DeWine: Well, it's very high. I mean, when you fill up your car and it's $80, you know, that's a lot of money or $4 a gallon. And you know, this hurts people. It hurts people who use their car to work, and it hurts people who have any kind of commute at all. Just an average mom or dad who's taken their kids around to soccer practice or to other this time of year or to maybe basketball or something like that. So yeah, it's very hurtful. But, I think if you look from the long point of view, what we have to do is become much more energy independent. That means that we have to open up pipelines. We can't be closing pipelines. The Biden administration said they were moving forward with [closing] the pipeline. That's going in the wrong direction, in my opinion. I think we have to be very aggressive in regard to being energy independent.
Powers: Thank you for that. I appreciate that. I'm going to bring it full circle and go back to Ukraine. Is this effort, is this a personal thing for you? It would seem so because Ohio has such a concentration of Ukrainians already in place here. Is this a personal thing for you and for our state?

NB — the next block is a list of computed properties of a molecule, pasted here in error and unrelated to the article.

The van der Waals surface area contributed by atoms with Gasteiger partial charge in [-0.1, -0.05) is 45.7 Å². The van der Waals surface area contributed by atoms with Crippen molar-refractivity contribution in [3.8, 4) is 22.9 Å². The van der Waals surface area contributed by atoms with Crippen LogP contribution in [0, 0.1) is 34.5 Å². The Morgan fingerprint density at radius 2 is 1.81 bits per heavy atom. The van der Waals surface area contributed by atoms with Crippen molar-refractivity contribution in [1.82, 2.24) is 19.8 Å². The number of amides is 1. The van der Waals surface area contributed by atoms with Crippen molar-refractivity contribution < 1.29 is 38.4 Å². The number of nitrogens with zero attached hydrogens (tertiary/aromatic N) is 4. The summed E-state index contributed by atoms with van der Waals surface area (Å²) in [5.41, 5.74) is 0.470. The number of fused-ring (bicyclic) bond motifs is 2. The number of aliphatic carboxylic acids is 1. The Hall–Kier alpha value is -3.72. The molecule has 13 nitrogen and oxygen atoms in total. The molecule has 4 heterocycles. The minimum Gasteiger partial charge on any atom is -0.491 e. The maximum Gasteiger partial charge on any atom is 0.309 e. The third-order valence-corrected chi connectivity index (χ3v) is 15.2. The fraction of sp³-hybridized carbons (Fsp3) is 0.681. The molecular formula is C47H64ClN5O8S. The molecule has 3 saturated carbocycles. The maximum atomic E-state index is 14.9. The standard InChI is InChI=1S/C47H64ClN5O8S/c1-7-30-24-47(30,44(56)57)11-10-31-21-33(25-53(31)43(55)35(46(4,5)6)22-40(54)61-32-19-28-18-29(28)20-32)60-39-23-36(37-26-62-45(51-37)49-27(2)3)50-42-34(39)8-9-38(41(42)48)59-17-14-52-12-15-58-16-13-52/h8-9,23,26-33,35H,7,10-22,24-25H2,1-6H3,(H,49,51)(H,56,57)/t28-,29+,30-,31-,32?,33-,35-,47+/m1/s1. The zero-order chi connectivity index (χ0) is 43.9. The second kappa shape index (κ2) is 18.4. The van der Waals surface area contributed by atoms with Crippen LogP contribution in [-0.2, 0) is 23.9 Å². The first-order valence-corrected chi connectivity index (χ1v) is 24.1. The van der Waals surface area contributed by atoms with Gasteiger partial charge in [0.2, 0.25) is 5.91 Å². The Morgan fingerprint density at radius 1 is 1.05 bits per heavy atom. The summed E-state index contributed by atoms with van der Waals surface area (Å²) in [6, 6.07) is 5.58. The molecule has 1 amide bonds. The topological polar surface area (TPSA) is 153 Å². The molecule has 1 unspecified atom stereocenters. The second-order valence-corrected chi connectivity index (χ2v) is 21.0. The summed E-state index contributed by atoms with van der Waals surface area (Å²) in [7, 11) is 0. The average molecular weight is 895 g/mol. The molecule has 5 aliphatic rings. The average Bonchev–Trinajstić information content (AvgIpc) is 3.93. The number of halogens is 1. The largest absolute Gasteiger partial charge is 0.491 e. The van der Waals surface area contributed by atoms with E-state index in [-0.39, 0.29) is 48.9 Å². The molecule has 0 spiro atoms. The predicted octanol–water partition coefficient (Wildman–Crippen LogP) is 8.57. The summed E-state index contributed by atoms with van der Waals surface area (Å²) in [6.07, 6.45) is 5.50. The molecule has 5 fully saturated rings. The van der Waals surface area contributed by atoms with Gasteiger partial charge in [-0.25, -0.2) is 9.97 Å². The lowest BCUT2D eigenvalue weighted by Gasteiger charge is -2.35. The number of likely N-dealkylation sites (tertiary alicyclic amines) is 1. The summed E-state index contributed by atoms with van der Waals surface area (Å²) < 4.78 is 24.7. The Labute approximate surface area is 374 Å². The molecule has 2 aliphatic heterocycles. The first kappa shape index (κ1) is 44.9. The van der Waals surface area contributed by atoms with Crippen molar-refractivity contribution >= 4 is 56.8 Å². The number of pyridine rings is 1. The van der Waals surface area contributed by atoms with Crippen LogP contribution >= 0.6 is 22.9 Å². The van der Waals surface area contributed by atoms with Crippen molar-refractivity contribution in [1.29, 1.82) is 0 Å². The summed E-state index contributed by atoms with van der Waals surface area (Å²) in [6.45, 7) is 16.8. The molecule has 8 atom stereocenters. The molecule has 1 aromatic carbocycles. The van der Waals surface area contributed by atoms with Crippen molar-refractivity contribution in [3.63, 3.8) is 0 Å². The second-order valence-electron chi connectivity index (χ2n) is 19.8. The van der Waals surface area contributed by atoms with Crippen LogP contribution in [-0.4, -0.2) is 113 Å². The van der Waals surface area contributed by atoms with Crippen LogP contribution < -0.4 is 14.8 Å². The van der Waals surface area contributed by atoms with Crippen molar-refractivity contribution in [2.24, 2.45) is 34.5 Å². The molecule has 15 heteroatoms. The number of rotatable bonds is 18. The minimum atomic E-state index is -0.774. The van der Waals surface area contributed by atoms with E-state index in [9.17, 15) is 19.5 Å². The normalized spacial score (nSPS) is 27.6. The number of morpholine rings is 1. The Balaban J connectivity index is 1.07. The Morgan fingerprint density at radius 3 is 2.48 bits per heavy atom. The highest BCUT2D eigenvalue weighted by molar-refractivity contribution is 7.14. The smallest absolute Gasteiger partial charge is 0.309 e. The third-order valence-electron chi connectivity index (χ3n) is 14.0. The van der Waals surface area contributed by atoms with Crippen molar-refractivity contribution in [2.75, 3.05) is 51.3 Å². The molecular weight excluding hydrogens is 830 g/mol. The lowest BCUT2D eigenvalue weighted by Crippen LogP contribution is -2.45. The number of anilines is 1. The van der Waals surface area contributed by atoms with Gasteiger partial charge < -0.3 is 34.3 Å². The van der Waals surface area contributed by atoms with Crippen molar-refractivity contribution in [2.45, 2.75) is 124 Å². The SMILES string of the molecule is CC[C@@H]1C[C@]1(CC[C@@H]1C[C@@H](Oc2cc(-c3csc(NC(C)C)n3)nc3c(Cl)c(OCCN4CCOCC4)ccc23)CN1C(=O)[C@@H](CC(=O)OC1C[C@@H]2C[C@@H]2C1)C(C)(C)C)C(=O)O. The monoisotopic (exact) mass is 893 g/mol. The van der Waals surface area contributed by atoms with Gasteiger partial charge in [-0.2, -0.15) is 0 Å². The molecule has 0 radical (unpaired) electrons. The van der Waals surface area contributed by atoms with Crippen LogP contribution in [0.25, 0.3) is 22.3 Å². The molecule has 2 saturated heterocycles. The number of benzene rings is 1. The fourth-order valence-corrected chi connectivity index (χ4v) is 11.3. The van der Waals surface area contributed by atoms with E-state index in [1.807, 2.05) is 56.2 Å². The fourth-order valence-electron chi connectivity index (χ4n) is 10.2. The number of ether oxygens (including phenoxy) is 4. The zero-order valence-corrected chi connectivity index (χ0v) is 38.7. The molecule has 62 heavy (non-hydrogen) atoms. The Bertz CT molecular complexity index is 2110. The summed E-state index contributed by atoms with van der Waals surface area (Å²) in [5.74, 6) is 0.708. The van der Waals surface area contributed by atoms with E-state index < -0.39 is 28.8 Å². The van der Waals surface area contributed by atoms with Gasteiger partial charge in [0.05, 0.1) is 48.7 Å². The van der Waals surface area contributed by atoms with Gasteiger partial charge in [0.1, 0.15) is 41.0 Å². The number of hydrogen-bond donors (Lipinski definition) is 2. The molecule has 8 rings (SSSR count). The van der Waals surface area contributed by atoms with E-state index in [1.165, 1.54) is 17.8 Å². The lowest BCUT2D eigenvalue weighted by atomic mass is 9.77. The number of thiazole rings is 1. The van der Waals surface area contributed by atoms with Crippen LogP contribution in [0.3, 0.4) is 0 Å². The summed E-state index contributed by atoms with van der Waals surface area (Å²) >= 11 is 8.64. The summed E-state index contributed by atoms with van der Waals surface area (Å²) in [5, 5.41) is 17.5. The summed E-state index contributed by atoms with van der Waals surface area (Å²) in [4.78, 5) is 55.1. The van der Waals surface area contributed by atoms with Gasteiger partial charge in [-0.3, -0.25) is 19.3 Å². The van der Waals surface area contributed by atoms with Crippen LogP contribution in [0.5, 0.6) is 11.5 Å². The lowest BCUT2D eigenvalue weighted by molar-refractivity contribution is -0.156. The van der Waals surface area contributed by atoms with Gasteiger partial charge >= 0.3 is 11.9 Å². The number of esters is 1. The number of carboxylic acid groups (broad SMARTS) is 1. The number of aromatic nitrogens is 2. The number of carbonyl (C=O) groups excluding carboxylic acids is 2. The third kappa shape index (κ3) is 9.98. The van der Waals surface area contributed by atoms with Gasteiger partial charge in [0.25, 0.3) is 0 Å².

DeWine: Well, I think we feel it may be a little more because we have people from Ukraine who live here, who have family members back there. When you talk to them — Fran and I were at St. Andrews a couple of weeks ago and talked to people who have family members in the Ukraine, and it's just gut-wrenching when you talk to them. But I think for all Americans, we've certainly been pulled together, I think, by this. I think we're almost unanimous in our disgust for Putin and our belief that this is just horrendous what he is doing. He is causing this horror today — more stories, schools being hit, and kids suffering and families suffering. I think we're also united in our desire to help people who have fled the country and to help people who are who remain in the country. I mean, we get calls, a lot of calls from people saying, "What can I do?" And this meeting that we're putting together on March 17 is really one way that we can get people to come together and get better information about exactly what it will be like and what we'll be able to do if and when refugees come to Ohio.
Powers: Governor DeWine, thank you so much for a few minutes of your time. I really appreciate it. Thank you. I love the view outside your window. The sun seems to be shining and it looks. It looks great.
DeWine: The sun is shining!
Powers: There's hope ahead. Thank you, sir. Enjoy your day.
DeWine: Thank you. Good to see you.